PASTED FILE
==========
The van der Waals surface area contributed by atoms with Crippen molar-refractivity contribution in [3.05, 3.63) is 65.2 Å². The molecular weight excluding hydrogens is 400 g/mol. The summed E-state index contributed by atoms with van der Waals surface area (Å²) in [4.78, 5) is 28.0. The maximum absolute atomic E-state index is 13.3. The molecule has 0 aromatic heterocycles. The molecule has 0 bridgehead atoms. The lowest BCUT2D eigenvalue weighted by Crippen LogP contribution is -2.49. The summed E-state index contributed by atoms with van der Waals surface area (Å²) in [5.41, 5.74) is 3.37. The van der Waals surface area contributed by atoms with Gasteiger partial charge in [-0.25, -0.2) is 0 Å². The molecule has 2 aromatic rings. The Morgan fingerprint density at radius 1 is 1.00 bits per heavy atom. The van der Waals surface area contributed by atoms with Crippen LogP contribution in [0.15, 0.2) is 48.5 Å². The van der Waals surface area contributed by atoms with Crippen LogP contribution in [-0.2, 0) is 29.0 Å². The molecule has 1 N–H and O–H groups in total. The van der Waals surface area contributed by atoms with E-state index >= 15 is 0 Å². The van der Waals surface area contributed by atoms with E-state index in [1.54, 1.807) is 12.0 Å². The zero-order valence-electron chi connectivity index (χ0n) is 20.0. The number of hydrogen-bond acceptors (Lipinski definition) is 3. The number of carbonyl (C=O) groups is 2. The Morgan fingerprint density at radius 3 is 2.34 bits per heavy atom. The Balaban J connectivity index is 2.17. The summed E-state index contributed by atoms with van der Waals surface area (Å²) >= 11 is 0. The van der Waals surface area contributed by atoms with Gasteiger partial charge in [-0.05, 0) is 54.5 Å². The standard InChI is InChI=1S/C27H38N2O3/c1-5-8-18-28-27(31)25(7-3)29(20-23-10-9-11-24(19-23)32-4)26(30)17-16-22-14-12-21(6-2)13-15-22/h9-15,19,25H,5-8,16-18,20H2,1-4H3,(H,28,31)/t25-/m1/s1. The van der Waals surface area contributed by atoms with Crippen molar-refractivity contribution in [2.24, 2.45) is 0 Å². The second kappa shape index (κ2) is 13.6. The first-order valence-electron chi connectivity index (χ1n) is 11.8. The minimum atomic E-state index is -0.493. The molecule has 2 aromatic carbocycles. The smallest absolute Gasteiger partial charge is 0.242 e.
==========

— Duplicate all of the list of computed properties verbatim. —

The van der Waals surface area contributed by atoms with Crippen molar-refractivity contribution in [3.05, 3.63) is 65.2 Å². The molecular weight excluding hydrogens is 400 g/mol. The summed E-state index contributed by atoms with van der Waals surface area (Å²) in [4.78, 5) is 28.0. The maximum absolute atomic E-state index is 13.3. The molecule has 0 aromatic heterocycles. The molecule has 0 bridgehead atoms. The lowest BCUT2D eigenvalue weighted by Crippen LogP contribution is -2.49. The summed E-state index contributed by atoms with van der Waals surface area (Å²) in [5.41, 5.74) is 3.37. The van der Waals surface area contributed by atoms with Gasteiger partial charge in [-0.25, -0.2) is 0 Å². The molecule has 2 aromatic rings. The Morgan fingerprint density at radius 1 is 1.00 bits per heavy atom. The van der Waals surface area contributed by atoms with Crippen LogP contribution in [0.15, 0.2) is 48.5 Å². The van der Waals surface area contributed by atoms with Crippen LogP contribution in [-0.2, 0) is 29.0 Å². The molecule has 1 N–H and O–H groups in total. The van der Waals surface area contributed by atoms with E-state index >= 15 is 0 Å². The van der Waals surface area contributed by atoms with E-state index in [1.54, 1.807) is 12.0 Å². The zero-order valence-electron chi connectivity index (χ0n) is 20.0. The number of hydrogen-bond acceptors (Lipinski definition) is 3. The number of carbonyl (C=O) groups is 2. The Morgan fingerprint density at radius 3 is 2.34 bits per heavy atom. The Balaban J connectivity index is 2.17. The summed E-state index contributed by atoms with van der Waals surface area (Å²) >= 11 is 0. The van der Waals surface area contributed by atoms with Gasteiger partial charge in [-0.05, 0) is 54.5 Å². The standard InChI is InChI=1S/C27H38N2O3/c1-5-8-18-28-27(31)25(7-3)29(20-23-10-9-11-24(19-23)32-4)26(30)17-16-22-14-12-21(6-2)13-15-22/h9-15,19,25H,5-8,16-18,20H2,1-4H3,(H,28,31)/t25-/m1/s1. The van der Waals surface area contributed by atoms with Crippen molar-refractivity contribution in [2.24, 2.45) is 0 Å². The second kappa shape index (κ2) is 13.6. The first-order valence-electron chi connectivity index (χ1n) is 11.8. The minimum atomic E-state index is -0.493. The molecule has 2 aromatic carbocycles. The smallest absolute Gasteiger partial charge is 0.242 e.